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Jepson Field Book volume 15 page 44 | University and Jepson Herbaria Archives, University of California, Berkeley

Jepson Field Book volume 15 page 44
Kew Herbarium  = Dr. Henry says that Lowiana, concolor, grandis are clearly distinct as they grow here at Kew. He goes on the leaves of lateral branchlets their shape and size, and on the winter buds.  Abies grandis, distinctly pectinate; notched at apex.  Abies Lowiana, not pectinate but turned upwards so as to    make a low V-shaped trough; notched at apex.  Abies magnifica, curving upward from below, those on top    curving as well; 4-sided. These are characters well recognized [?] for typical material but Lowiana is not usually notched at apex. The trouble is one does not usually know from what part of the tree the material comes. It were ::::::::: December 26, 1905.  best to specify in keys: Leaves of lower branches so and so.    Firs young are typically smooth barked.  Spruces young are typically rough barked. ---------- = Drummond,          . Grandson of the North American explorer, Drummond is living here in Kew, working on Indian botany. He spoke of his grandfather's death at Havana on board a Spanish sloop which brought him from Texas, of yellow fever. A sad end, among rough sailors. He was buried by the Jesuits who put up a monument to him in the church. His herbarium & papers which he is supposed to have had with him were all lost. Drummond spoke of the interesting distribution in [illegible] of the Desert Fagonia -- always appearing on desert alluvial alkali.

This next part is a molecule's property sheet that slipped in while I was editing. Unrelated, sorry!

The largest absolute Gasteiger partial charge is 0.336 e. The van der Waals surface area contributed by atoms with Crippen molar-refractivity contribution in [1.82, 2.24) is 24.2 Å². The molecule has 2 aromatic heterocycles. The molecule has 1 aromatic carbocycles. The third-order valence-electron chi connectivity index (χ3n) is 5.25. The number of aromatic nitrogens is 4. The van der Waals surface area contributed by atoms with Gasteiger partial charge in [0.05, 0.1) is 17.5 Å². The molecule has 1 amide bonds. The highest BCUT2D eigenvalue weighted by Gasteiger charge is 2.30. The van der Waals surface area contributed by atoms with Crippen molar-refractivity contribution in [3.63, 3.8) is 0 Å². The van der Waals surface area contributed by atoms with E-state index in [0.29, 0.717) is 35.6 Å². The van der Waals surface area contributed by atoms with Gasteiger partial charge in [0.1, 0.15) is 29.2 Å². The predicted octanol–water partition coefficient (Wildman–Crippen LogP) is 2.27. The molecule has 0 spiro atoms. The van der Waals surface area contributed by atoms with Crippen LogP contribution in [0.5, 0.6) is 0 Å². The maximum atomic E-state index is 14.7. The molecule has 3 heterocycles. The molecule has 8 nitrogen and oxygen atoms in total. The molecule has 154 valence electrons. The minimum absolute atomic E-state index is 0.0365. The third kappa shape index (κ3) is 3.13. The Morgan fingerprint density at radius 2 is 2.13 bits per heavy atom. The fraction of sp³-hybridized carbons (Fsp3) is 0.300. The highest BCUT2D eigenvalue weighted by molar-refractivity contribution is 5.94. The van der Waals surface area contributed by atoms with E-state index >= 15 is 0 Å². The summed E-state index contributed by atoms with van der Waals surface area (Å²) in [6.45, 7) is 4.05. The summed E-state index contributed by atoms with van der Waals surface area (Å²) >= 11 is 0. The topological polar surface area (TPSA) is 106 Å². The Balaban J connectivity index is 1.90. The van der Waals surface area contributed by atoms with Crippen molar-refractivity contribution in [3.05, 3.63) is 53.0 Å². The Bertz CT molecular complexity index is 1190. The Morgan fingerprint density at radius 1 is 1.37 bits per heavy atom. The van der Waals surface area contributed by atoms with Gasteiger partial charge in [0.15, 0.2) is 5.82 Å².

University and Jepson Herbaria Archives, University of California, Berkeley
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